Prince Henry, riding Ocean m. in th# 10th Royal Hussars Past and Present Race at'the Cavalry Steeplechases last month, at Arborfield Cross, exliibited sound horsemanship, and won by two lengths from Lt.-Col. Graham's Bally - houra. The number of persons who passed through the turnstiles and gates at Aintree on the occasion of the Grand National last March was the smallest since the war, viz., 75,562. In March, 1923, the figures slightly exceeded 83,500, and KU.OOU and odd paid for admission in 1922, but we believe the figures in the "boom" year, 1019, exceeded'9o.ooo paying visitors. It is officially computed that the race this year was witnessed by approximately 200,000 people. The Liverpool Grand National winner. Master Robert, is of the hunting type, and that is the sort required for Aintree. He won comfortably, though he may have been a trifle fortunate to escape trouble, a.-' loose horses caused a lot of grief, but he fenced boldly, even iif he made a hole in the last fence, as jalso did Fly Mask. As regards his luck, ITrudgill, according to his own state•ment, was twice nearly out of the saddle and only kept his seat by clinging to his mount's neck. There can have been few greater bargains in horseflesh than Patsy V., whom Mr. Lemon secured for some £50 for hunting purposes (says an English writer;. He has since won some twelve point-to-points, the National Hunt Steeplechase, and now the valuable Liverpool Foxhunters' Steeplechase. His owner, a barrister, who takes great in- ] terest in hunting and farming, rode a particularly well-judged race, and horse and rider had a reception that would have done honour to a Grand National winner. Askew, a three-year-old-son of Poor Boy, a winner of races in England and in India, recently won the Eden Plate (Div. I.), value £300, at Calcutta, and Pauvrette, by the same sire, the Darjeeling Plate, also in Calcutta. On the same date, in South Africa, Little Lrchin (another son of Poor Boy) was victor in the Divided Ascot Handicap (Div. I.) at Capetown. Venus de Milo, by Poor Boy, won on March 1 the Moderate Handicap at Capetown. During January and February Poor Boy's stock won thirteen races in India and South Africa, value about £3300. Elijah Wheatley, who in his apprentice days achieved a double record by heading the list of successful jockeys, and with a record number of winning brackets, has completely recovered from the illness which kept him out of the saddle during the major portion of last season, says " Sporting Life," Although • | only sporting silk on one occasion, on • j Happy in the Carrick Plate, at Ayr, i Wheatley showed all his old-time capabilities and judgment, and as he is able Ito go to scale at a nice weight, the oldj time Baumber apprentice should not • lack for patronage this year. In connection with the Irish Grand National, run at Fairyhouse on. Easter Monday, a puzzling situation confronted the Stewards of the Irish National Hunt Steeplechase Committee at their meeting the previous week. In the con--1 i ditions of that race it was laid down ! that the highest weight be 12st 71b, but j when the handicap appeared Halston ' I was seen to have been given 13st. It • did not appear to have been noticed by ' i anyone that the conditions had been ' ! contravened, and so the first acceptance -•: for the race was declared. Then tha i ! attention of the steeplechase authorities I | was directed to the handicapper's error, ' i and the stewards having considered the position in all its bearings, decided that the handicap be cancelled, and that a : new one be published. 1 Will Man o' War, retired champion i. thoroughbred of the century, in answer - to the call of the nation, be brought 3 from his Kentucky court and put in ■_ training to repel the French invader, ; Epinard? (asks an American writer). , If the horses in this country i show in . early races this year that there is a -, reasonable chance that any of them can r conquer the French star, Man o' War i will remain in retirement, where Samuel D. Riddle, his owner, prefers he shall c stay. If, as is probable, the lack of class is apt and America stands in danger of losing thoroughbred supremacy, . then the heavyweight champion will be called to the colours. "If there were two | Man o' Wars, I would certainly race him | against Epinard," Mr. Riddle stated I recently, "but there is only one, and the | risk of accident is too great. There is . ! too much at stake in the breeding poten- * j tialities of Man o' War. Man o' War is • j a giant now," he added, referring to his - recent visit to the champion. "He is 3 not fat, nor ever was. I hope that a k " demand for Man o' War, who is at Far- ' r away farm in Kentucky, will not be l " made," he continued, "but there is not 1_ a horse alive that can beat Man o' War. c He can be put on condition in a short time to do his best. In fact, he is in training to keep in good condition. Be d is galloped every morning." i- ' " y There is surely a spice of romanc* ■d about the history of the eleven-year-old it i Irish-bred horse Master Robert, which ""■achieved for a Scottish laird Ithe Lar! :n lof Airliel the generally unexpected and 10 ! surprising distinction of winning the is I Liverpool Grand National —the great k steeplechase race of the year. Master re j Robert was bred in County Donegal by r-la Mr. McKinley. who. fi-.ding him such n- ; a disappointing proposition that he put ;t : him to pull a plough, at three years old. is i could scarcely in his wildest dreams have ,£ | pi-tured his sorry hack emerging, in the n " i best of company, the winner of one or ,t j the classic races under the admiring eye ie'of the King! Mr. McKinley eventually ■ c I sold him to an Ulster horse dealer named I Joseph Laverty for £40. Still he jibbed [at the simplest fence. Then a curious v thing happened. Tlip hitherto dormant ,". blood of some illustrious ancestor must. ' I have suddenly revived when, on being . j tried one day a hunt came along and __ | he was off in full chase, clearing cv»ry _ I fence that came his way with the greatt I est ease. From this point he was used r j regularly in the hunt, and his prio- went ■j ! up. Joseph Laverty said him to P. - | llogers, the Irish trainer, for £200. Then c he came into the hand? of an English c I owner, for whom he won several point s to point races, and eventually he was c ! acquired by the Earl of Airlie and Major . . Sidney Greene of the 10th Hussars, in c whose hands he wa? a winner a* the R Perth Hunt and other ra<"es. And f-n c Master Robert progressed from the . plough to tiie Grand National—surely c a unique record of the Turi m its prosaic " I and classic aspects.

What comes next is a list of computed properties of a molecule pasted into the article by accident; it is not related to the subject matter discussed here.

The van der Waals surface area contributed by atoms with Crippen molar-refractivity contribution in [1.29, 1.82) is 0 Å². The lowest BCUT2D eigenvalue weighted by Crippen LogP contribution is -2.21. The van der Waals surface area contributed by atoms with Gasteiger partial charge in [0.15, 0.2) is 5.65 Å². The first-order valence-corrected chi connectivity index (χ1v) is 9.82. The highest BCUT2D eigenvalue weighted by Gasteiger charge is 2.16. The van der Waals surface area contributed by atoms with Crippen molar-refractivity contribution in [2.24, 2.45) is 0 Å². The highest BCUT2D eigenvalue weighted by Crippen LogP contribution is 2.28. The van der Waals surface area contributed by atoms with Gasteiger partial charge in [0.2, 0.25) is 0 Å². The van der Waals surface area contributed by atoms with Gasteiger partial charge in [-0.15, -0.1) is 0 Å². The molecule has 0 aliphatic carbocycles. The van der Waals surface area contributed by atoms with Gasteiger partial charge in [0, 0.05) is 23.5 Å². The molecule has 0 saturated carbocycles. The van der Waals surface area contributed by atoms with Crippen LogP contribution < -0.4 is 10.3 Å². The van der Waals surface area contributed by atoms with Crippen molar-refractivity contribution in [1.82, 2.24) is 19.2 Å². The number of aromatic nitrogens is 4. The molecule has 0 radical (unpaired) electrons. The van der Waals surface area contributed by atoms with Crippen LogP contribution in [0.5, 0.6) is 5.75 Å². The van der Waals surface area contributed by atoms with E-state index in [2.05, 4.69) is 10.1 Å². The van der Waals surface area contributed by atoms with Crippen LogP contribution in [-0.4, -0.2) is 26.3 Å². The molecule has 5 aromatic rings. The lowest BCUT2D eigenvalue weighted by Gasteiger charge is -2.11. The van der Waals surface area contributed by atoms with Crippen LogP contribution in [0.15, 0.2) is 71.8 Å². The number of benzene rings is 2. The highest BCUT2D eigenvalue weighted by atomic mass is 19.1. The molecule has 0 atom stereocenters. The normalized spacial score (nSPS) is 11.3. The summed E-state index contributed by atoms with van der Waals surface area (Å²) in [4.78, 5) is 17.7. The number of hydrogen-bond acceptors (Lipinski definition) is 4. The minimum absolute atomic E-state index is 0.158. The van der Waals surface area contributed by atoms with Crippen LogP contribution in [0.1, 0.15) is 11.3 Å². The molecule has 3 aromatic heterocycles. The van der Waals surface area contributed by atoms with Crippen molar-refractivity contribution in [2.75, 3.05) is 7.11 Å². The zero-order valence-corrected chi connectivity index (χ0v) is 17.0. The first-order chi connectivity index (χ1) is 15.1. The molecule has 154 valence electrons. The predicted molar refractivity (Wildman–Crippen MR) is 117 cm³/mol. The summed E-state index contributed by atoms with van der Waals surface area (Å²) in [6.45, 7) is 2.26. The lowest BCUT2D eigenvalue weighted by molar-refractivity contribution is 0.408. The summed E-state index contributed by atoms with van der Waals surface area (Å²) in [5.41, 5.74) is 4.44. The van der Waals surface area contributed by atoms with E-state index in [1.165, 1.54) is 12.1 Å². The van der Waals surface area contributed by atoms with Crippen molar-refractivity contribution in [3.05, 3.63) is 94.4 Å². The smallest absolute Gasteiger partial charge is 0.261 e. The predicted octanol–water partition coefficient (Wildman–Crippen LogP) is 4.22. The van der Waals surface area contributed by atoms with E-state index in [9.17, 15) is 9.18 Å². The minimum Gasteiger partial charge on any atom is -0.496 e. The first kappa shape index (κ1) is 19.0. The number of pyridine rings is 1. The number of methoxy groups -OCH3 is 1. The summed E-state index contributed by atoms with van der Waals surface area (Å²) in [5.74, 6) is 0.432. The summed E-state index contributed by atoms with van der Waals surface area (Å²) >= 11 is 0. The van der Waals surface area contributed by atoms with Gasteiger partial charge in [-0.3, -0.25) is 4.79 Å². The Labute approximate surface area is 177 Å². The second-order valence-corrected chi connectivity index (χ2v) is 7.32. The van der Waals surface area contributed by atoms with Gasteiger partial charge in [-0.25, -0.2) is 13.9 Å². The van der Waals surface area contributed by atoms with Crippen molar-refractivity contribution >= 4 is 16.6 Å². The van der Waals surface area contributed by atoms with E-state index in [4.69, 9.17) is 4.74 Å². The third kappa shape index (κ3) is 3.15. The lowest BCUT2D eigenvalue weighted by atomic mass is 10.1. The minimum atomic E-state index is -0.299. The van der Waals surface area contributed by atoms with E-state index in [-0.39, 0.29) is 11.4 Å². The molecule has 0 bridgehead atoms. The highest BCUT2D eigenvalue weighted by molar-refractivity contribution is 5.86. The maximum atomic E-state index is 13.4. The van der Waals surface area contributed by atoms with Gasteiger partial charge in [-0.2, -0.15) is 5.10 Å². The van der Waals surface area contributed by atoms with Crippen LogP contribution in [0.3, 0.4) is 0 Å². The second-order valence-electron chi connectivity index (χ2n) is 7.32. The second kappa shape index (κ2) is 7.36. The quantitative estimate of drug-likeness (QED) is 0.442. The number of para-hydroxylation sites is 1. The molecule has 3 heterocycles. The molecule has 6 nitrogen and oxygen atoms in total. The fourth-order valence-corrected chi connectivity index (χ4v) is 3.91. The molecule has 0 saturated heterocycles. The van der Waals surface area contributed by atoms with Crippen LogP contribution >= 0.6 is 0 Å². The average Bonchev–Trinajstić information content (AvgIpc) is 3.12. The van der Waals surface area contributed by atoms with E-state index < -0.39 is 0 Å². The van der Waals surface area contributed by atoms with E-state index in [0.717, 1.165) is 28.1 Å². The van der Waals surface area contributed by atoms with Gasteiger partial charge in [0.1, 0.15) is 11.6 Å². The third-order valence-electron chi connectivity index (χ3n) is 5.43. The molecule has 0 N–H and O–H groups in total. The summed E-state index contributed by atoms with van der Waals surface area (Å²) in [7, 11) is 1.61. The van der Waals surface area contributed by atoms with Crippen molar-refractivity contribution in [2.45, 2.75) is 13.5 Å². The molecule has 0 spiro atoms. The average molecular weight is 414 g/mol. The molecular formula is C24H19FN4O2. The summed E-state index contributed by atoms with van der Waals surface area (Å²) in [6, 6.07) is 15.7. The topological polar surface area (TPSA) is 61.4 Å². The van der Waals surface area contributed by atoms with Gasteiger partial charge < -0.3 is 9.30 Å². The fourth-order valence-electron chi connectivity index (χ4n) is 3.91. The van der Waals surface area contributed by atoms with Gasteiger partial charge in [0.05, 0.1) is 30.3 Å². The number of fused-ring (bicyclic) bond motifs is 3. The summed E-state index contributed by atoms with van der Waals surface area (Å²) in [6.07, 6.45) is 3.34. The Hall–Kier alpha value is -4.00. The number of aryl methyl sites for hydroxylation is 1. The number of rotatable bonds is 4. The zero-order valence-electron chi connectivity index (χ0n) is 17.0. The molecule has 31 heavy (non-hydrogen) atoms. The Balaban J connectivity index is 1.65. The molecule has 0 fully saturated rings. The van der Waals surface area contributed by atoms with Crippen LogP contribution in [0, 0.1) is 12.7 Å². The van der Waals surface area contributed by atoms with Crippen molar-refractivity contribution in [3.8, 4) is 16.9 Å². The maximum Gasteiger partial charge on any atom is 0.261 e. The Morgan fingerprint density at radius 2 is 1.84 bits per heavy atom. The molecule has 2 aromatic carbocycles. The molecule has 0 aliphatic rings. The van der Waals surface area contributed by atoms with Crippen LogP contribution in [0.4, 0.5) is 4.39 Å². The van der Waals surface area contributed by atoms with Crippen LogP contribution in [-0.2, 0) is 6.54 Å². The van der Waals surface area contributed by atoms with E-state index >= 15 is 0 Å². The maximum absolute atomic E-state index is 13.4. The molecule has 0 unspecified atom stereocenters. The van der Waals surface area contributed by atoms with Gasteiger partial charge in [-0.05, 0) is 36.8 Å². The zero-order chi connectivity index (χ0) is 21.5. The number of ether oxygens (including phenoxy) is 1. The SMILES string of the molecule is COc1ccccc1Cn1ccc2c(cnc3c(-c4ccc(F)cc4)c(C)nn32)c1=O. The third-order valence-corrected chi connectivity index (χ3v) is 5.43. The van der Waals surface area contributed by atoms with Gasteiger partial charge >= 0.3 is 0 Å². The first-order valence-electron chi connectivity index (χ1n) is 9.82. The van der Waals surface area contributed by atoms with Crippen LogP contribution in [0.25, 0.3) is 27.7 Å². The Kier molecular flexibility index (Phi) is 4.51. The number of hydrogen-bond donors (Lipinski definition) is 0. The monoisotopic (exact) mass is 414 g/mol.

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Bibliographic details

TURF NOTES., Auckland Star, Volume LV, Issue 122, 24 May 1924

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2,175

TURF NOTES. Auckland Star, Volume LV, Issue 122, 24 May 1924